The stage is being readied for a disruptive nor'easter over the eastern U.S. late this week.
A storm is forecast to develop and strengthen rapidly affecting tens of millions of people in the Northeast Thursday into Friday night with wind and rain.
Some people may be hit with flooding, wind damage or travel disruptions. A few folks could even be surprised by wet snow.
This will end up being the type of wind storm that can knock down some tree limbs and trees, perhaps taking some power lines with them.
Gusts in some locations could reach 50 mph.
Just about everyone from the Carolinas to Maine will catch some of the winds from the storm either on the front, back or middle of the storm.
The heaviest rain appears to be aiming from the northern Delmarva Peninsula and eastern Pennsylvania to Connecticut, Massachusetts and Rhode Island. Over a couple of inches of rain could fall in part of this region.
If this happens, there could be more than the usual concerns for urban flooding and travel delays, which appear to be an almost certainty in this case.
This time of the year, fallen leaves play a role in making roads and sidewalks extra slick. Leaf-clogged storm drains can result in street and basement flooding.
Small stream flooding is also possible with the remote chance of lowland flooding along some of the rivers. It all depends on how intense the rain is and for how long.
Right now, most places appear to be on track for 12 to 24 hours of heavy rainfall, which is probably "not" enough to have a flooding response from most rivers.
Only if the storm were to stall would river flooding unfold and would rain impact play at the NLCS in Philadelphia on Saturday.
For now it appears the storm will have departed by then, but gusty, cool winds may be an issue at Citizen's Bank Park.
The storm should be long gone for play in the Bronx during the ALCS next Monday.
This could be a perfect set up for serious coastal flooding in Boston and over eastern New England with strong onshore winds. Fortunately, the first quarter moon phase will not add to tide levels.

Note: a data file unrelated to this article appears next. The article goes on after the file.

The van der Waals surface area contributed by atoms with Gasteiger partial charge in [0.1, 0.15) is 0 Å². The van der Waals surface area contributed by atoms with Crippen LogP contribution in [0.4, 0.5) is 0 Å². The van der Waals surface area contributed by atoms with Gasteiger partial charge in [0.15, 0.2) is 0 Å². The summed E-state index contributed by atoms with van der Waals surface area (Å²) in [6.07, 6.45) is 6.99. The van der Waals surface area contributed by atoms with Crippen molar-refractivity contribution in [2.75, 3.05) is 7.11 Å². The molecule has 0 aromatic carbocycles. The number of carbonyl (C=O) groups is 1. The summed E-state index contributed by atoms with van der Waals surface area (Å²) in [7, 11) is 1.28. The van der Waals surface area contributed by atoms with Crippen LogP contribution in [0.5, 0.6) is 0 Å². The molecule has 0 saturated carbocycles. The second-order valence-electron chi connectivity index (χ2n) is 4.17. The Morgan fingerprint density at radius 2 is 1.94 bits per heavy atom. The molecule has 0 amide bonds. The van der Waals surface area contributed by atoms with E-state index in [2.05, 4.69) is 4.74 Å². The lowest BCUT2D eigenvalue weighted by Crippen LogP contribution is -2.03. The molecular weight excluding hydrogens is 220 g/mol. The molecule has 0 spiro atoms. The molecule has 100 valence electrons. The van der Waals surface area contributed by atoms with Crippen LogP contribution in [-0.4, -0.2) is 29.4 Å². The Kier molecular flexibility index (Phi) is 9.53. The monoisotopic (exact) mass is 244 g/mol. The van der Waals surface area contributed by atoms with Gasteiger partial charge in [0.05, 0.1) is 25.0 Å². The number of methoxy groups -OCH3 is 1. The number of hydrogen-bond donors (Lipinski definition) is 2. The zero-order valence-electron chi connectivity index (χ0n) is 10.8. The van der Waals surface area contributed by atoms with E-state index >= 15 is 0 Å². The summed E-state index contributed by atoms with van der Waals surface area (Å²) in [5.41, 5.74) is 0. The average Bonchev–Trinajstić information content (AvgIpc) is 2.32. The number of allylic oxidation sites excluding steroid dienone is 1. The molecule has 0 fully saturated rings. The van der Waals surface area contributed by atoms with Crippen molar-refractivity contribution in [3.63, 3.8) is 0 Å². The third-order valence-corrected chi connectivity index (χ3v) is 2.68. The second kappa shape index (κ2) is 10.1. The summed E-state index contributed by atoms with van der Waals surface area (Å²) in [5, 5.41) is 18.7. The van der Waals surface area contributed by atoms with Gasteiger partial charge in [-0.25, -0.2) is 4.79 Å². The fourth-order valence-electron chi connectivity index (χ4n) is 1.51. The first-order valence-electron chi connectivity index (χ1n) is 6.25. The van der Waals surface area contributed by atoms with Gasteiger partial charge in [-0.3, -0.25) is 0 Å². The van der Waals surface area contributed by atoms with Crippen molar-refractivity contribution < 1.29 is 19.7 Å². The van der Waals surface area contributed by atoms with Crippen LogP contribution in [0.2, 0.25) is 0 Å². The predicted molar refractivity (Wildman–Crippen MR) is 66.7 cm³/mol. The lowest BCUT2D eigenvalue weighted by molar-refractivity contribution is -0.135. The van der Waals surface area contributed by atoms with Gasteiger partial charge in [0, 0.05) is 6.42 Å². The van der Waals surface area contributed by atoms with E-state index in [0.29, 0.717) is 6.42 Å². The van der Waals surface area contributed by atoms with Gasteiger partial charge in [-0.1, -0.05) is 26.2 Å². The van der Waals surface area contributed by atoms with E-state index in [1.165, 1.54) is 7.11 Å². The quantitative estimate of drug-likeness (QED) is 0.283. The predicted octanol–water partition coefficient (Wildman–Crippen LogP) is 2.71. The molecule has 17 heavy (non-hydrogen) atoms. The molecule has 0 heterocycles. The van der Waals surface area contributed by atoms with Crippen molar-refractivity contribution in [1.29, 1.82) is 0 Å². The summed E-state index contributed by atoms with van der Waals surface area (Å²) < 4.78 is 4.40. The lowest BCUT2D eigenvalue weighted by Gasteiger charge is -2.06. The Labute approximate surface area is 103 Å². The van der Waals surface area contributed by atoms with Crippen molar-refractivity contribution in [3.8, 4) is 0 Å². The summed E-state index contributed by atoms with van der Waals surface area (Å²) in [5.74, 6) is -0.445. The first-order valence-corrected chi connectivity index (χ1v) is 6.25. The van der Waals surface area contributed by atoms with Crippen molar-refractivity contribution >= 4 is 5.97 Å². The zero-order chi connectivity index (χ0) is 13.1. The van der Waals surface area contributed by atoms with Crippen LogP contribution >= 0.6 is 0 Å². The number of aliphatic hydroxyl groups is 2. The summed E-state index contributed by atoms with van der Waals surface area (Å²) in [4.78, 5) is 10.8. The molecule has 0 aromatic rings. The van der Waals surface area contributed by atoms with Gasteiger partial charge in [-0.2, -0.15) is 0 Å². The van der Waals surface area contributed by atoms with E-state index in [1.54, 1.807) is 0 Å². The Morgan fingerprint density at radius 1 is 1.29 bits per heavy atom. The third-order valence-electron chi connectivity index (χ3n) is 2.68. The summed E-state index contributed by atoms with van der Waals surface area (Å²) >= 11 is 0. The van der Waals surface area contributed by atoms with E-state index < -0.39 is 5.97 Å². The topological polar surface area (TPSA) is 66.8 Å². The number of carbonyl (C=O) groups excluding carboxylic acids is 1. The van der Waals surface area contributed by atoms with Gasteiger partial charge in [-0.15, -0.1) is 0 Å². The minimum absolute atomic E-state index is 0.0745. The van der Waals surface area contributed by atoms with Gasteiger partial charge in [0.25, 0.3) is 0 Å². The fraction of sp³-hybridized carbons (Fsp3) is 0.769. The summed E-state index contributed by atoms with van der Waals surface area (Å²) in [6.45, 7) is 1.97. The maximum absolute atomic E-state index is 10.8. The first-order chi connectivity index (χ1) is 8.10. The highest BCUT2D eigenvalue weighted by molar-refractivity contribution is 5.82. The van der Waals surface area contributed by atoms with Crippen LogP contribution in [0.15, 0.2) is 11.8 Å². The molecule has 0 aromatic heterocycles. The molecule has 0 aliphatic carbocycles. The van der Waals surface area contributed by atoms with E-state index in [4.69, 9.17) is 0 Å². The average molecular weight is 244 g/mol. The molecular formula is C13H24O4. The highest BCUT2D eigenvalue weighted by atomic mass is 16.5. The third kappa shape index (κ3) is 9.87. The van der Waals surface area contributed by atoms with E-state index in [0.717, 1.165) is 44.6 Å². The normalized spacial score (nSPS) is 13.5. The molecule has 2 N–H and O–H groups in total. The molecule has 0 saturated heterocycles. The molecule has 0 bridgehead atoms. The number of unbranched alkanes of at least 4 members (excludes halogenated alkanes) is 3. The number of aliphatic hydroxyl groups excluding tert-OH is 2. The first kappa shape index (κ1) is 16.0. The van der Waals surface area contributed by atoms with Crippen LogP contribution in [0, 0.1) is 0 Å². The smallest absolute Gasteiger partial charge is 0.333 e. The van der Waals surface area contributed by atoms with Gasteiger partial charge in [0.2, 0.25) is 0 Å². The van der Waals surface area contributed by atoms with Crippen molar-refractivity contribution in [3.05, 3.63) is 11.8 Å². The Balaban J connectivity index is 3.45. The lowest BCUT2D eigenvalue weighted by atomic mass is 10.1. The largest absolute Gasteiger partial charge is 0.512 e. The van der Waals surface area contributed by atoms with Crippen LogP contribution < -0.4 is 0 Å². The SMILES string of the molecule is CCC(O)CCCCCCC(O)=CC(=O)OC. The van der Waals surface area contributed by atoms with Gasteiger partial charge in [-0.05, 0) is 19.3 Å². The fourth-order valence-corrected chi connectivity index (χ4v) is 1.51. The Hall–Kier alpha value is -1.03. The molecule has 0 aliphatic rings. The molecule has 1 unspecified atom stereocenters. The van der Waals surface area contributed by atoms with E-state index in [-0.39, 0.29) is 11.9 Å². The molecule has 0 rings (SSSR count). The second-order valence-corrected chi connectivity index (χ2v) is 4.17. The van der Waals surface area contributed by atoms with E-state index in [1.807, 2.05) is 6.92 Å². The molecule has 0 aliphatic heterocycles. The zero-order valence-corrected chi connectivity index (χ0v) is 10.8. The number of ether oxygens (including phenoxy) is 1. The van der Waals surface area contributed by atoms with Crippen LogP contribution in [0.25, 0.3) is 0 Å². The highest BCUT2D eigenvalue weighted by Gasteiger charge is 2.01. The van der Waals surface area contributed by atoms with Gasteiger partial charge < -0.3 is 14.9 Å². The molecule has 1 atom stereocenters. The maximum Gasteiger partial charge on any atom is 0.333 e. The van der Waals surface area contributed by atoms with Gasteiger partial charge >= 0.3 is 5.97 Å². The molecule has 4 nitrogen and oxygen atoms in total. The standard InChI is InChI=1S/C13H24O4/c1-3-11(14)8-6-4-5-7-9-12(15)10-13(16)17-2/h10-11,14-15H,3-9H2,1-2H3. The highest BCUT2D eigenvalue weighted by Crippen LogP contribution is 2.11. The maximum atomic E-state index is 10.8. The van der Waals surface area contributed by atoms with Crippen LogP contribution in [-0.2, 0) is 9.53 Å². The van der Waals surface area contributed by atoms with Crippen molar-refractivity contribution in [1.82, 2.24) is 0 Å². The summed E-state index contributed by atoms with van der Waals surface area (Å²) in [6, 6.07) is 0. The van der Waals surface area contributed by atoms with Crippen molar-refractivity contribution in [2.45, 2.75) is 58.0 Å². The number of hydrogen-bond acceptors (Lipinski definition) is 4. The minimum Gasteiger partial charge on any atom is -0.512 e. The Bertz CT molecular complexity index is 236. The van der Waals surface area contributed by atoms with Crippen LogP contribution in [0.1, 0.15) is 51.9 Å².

Coastal New England could take a pounding from the storm Friday and Friday night.
Despite the unusual warmth of late in the mid-Atlantic, the storm will tap into chilly air.
There is the potential for wet snow to fall over the highest elevations of the Appalachians with this storm.
The Smoky Mountains in eastern Tennessee and western North Carolina and the ridges in West Virginia are the most likely candidates Thursday night into Friday.
The storm would have to manufacture out its own cold air furiously for snow of consequence to fall on the Poconos and Catskills as well as the mountains of New England. However, stranger things have happened.
While some weather weenies would relish an early-season wet snowstorm, the destruction caused by the weight of wet snow on partially leafed trees could be disastrous.
Rather than taking a traditional track northward along the Atlantic Seaboard, this storm will form over land first in the mid-Atlantic, then it will shift just off the south coast of New England in explosive fashion.
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Throughout the United States, the greatest potential for the weather to disrupt outdoor plans and festivities on Easter Sunday exists across the Plains.
A low pressure system has begun to spread heavy rain over parts of the Southeast, bringing the risk of flooding to the area.
At least 12 are dead and three are still missing after an avalanche cascaded down a climbing route on Mount Everest early Friday morning.
Showers across much of Europe will make for a soggy day or two through the Easter holiday.
While Pittsburgh will start the weekend on a mild note, even warmer air is expected for Easter Sunday.
Dry weather from Easter weekend will hold through Monday in Boston for Patriots' Day and the 118th annual Boston Marathon.
Central Europe (1991)
Cold outbreak: 12" of snow in the Swiss Alps; temperature dropped to 26 degrees in Berlin.
Lexington, MA (1775)
Lexington-Concord Day; crisp anticyclone morning at 0700: 45.7 degrees, 29 56" rising, wind west, force 1, "very fair" sky - Prof. Winthrop noted at Cambridge, MA: "Battle of Concord will put a stop to observing."
Southern New Hampshire (1785)
Last snow of a famous late winter raised snow cover to 3 feet. Crust that supported horses that morning began to dissolve that afternoon.